Splenic hamartomas must be differentiated from other vascular tumors of the spleen depending on the cell of origin, such as hemangioma, littoral cell angioma, lymphangioma, hemangioendothelioma or angiosarcoma . Solid mass-forming lesions, such as metastases and lymphoma, mycobacterial infections, and sarcoidosis must be included in the radiological differential diagnosis .
Hemangioma is the most common benign tumor of the spleen, arising from endothelial cells of the sinusoids and usually measuring less than 2cm . Littoral cell angioma is a rare vascular tumor, arising from littoral cells of the splenic sinuses [4, 7, 8]. This rare lesion was first described in 1991 and histological findings demonstrate anastomosing vascular channels lined by cells positive to both endothelial and histiocytic markers. Lymphangioma is another rare benign spleen tumor, which manifests as a subcapsular nodule or as diffuse lymphangiomatosis in young patients. Hemangioendothelioma is a quite rare and controversial entity of the spleen, with an intermediate histology between that of a hemangioma and an angiosarcoma, with lining cells showing an intermediate degree of atypia. Finally, angiosarcoma is a malignant primary tumor of non-lymphoid origin. Irregular, anastomosing vessels, cellular atypia and invasion of adjacent organs can lead to a definitive diagnosis.
Hamartomas are quite rare lesions (about three cases in 200,000 splenectomies), which occur in any age group . They seem to occur equally in male and female patients, but women seem to have larger lesions, probably due to hormonal influence. The tumor size ranges from a few millimeters up to 20cm. In our patient, the impressive finding was the enormous size (23×17×23cm) of the lesion, reaching almost the entrance of her pelvis.
Generally, hamartomas are asymptomatic. Only large lesions are able to manifest clinical symptoms, such as palpable mass, spontaneous rupture with intra-abdominal bleeding, and hypersplenism (thrombocytopenia, anemia, pancytopenia) [5, 6, 9]. This clinical symptomatology seems to occur more often in women. Most cases occur in adult patients.
Diagnosis is enhanced by imaging findings. Recently, Wang et al.  described the radiological features of hamartomas. Ultrasound findings usually include a hyperechoic mass with or without cystic areas or calcifications. Color Doppler usually shows a hypervascular mass. On CT, a hamartoma appears as a solid single or, less often, multiple masses that are well-circumscribed and encapsulated. The mass is slightly hypodense before contrast administration. After contrast injection, prolonged enhancement is achieved in a single mass, although low-density masses are observed in multiple splenic hamartomas. MRI distinguishes fibrous from non-fibrous hamartomas. MRI findings include an isointense mass in T1-weighted images and hyperintense mass in T2-weighted images [4, 8, 10, 11].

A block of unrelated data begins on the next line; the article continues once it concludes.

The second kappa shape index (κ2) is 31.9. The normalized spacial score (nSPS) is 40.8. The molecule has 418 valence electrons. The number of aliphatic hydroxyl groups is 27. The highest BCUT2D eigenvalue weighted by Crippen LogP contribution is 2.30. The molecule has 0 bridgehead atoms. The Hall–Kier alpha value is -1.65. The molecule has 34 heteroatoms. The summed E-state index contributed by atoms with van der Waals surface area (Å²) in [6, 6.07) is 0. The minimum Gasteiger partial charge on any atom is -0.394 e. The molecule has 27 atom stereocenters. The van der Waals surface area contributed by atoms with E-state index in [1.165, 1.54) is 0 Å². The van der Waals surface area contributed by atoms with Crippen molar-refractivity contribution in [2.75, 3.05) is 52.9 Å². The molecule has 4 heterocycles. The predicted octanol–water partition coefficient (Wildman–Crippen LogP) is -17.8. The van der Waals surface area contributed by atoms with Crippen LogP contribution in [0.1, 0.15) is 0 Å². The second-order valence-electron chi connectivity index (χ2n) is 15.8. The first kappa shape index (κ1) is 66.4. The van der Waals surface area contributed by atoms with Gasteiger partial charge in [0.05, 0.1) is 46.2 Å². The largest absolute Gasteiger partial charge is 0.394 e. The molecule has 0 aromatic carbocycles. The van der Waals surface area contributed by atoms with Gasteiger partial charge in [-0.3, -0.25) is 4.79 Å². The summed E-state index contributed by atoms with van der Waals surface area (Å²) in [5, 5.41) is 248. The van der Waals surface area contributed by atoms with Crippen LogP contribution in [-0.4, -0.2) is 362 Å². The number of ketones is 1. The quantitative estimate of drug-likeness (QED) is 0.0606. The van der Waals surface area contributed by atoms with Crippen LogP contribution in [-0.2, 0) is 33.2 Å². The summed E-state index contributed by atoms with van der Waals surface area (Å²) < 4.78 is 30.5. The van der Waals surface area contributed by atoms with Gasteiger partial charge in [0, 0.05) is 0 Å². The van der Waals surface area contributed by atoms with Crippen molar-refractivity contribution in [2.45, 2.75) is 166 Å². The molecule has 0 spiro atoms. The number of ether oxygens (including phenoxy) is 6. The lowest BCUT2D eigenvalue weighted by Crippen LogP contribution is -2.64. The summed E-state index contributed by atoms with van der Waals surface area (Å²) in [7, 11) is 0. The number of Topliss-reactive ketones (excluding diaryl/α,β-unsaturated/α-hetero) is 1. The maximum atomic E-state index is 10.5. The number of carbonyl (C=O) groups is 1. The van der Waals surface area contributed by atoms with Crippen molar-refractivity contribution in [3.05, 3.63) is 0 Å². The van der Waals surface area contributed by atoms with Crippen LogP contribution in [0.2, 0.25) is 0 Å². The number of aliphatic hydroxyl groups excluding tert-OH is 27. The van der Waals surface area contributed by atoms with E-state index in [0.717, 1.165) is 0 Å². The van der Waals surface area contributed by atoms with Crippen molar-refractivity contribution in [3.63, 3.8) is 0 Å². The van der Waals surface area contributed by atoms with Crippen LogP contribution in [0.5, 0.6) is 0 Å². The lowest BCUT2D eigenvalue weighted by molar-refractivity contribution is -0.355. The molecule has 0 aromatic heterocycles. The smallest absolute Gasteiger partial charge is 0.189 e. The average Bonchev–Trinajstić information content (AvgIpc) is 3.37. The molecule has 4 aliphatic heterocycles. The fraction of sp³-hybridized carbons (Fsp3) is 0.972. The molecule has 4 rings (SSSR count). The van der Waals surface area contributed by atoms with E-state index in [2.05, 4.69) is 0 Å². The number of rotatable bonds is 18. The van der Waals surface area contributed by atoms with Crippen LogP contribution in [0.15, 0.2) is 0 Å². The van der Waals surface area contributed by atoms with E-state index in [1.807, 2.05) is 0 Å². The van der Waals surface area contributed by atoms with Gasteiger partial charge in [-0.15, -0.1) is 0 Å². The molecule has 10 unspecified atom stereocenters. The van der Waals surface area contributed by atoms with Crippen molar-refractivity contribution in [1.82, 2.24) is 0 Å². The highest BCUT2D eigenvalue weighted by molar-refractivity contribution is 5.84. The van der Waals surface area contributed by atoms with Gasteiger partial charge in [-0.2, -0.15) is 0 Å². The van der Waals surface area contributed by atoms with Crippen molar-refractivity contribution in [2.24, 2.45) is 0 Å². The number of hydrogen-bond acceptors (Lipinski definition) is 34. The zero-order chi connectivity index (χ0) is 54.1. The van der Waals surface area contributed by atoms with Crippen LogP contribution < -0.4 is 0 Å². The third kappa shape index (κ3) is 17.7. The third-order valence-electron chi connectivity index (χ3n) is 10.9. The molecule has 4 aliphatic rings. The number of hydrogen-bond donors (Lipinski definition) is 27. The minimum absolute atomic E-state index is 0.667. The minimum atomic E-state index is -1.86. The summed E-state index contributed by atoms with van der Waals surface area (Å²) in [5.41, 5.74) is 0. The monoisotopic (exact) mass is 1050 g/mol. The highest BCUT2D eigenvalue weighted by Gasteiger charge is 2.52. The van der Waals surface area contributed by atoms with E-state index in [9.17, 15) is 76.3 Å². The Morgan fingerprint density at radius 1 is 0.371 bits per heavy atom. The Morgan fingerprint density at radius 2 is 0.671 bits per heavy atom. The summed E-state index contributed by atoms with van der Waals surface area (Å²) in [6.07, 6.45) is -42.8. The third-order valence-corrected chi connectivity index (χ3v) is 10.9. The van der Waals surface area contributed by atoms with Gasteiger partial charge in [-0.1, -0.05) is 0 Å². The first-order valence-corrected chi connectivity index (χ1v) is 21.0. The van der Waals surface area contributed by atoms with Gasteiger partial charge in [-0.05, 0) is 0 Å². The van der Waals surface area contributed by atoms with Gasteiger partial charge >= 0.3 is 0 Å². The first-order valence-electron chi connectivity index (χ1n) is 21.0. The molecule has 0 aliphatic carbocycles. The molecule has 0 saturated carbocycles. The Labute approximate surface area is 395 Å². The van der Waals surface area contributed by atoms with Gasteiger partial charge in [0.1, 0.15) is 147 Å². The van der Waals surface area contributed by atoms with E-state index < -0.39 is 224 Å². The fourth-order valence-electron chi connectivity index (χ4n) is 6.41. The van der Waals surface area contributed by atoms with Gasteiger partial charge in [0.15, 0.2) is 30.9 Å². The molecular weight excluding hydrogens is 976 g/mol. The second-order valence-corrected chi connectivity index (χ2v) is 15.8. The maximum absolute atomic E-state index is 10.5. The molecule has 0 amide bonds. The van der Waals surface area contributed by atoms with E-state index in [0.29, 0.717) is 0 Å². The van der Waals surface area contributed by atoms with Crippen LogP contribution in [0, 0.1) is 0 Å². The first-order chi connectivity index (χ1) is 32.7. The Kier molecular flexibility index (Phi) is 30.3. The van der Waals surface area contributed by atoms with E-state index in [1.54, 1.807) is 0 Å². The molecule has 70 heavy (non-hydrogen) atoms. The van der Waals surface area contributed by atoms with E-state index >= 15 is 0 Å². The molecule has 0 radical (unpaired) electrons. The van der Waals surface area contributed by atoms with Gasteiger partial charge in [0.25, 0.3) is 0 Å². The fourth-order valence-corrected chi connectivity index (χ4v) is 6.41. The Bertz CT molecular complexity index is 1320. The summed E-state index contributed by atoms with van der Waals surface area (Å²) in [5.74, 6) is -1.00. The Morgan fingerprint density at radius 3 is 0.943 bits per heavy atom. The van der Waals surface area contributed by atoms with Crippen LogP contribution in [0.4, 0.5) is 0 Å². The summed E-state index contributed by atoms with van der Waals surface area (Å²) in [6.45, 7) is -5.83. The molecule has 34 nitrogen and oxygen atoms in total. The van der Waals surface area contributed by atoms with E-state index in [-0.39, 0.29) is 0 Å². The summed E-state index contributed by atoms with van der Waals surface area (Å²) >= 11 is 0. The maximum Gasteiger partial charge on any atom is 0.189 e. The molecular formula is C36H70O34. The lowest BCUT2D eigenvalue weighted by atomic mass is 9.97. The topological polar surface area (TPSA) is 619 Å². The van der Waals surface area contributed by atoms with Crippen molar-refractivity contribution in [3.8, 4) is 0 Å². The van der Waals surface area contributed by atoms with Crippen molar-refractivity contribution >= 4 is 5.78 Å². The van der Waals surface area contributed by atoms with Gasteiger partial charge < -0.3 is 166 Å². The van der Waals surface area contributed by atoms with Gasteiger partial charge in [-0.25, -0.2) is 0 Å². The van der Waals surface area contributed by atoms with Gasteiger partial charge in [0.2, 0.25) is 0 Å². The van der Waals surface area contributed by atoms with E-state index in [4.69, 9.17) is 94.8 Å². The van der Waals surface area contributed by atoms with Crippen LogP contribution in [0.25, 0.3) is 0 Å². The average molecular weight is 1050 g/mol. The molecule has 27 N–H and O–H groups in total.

Finally, diagnosis is confirmed by histopathological examination and is enforced by immunohistopathology, with a splenic hamartoma having a cluster of differentiation 8 (CD8)-positive immunophenotype .
Hamartoma represents a rare vascular proliferation characterized by CD8-positive immunophenotype. It is usually asymptomatic, but large tumors may present with symptoms such as hemopoetic disorders, which resolve after splenectomy. It is important for radiologists to be able to differentiate splenic hamartoma from malignant entities.
Written informed consent was obtained from the patient for publication of this case report and accompanying images. A copy of the written consent is available for review by the Editor-in-Chief of this journal.
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The authors declare that they have no competing interests.
DF analyzed and interpreted the patient data regarding the differential diagnosis of the disease, interpreted the radiologic findings, and was a major contributor in writing the manuscript. PV interpreted the radiologic examination findings and was a major contributor in writing the manuscript. AT interpreted the radiologic examination findings. GK interpreted the radiologic examination findings and PM analyzed and interpreted the radiologic examination findings. CT designed and reviewed the manuscript. JP designed and reviewed the manuscript. All authors read and approved the final manuscript.
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Vlachou, P., Fagkrezos, D., Tzivelopoulou, A. et al. A rare case of a splenic hamartoma in a patient with a huge palpable abdominal mass: a case report. J Med Case Reports 9, 4 (2015). https://doi.org/10.1186/1752-1947-9-4